The reverberations of an affair can extend throughout a couple’s relationship like ripples on a pond. Sometimes the straying partner isn’t able to respond sexually to his or her spouse because of guilt over the affair, fatigue from juggling two sexual relationships, or a negative comparison of the spouse with the new lover. If the spouse discovers the affair, he or she may withdraw emotionally.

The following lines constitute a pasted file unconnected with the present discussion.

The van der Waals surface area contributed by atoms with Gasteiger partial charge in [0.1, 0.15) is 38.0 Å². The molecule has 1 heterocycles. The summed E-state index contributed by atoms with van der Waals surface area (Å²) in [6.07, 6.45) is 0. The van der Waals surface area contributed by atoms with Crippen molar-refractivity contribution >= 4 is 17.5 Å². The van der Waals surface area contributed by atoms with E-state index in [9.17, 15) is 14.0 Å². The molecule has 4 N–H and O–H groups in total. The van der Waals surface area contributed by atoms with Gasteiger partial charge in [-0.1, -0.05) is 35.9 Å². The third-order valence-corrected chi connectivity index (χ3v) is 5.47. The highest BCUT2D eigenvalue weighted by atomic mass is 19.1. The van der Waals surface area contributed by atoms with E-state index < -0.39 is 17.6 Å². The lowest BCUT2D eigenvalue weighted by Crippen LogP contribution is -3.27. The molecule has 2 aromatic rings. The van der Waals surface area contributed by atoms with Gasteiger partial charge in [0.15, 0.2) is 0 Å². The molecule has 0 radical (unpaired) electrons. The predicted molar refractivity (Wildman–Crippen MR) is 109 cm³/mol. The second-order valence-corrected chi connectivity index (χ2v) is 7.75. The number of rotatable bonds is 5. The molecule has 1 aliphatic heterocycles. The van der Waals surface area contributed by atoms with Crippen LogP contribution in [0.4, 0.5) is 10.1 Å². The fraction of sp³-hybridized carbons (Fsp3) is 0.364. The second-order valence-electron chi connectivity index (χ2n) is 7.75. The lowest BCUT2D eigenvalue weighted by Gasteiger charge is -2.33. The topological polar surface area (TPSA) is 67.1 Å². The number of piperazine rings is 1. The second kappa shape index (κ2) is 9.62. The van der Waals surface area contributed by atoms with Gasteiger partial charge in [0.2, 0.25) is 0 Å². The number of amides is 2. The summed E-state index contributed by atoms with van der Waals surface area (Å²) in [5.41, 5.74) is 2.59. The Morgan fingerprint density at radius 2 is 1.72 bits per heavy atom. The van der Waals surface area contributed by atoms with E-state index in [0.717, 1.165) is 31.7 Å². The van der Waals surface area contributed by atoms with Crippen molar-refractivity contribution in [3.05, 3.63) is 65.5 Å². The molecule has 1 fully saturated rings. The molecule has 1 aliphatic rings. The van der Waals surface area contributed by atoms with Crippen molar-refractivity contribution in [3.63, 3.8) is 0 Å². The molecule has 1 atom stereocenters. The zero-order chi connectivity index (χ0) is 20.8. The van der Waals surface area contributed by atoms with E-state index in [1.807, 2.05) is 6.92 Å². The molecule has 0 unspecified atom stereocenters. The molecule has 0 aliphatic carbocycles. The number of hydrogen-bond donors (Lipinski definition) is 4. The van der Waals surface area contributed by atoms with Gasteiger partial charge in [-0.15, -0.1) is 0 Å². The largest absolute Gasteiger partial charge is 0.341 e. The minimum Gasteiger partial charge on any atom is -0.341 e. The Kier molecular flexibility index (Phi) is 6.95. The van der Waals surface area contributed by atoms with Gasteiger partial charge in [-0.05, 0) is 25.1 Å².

An affair can be a serious, sometimes fatal, blow to a relationship. However, it’s possible for a marriage not only to survive infidelity, but also to grow from this painful expe rience. To do this, though, both partners must face the personal and relationship issues that led to the affair in the first place. Couples therapy is a good place to turn for help in doing this. Sex therapy can also be useful if the affair has caused or resulted from sexual problems.Read Full Post | Make a Comment ( None so far )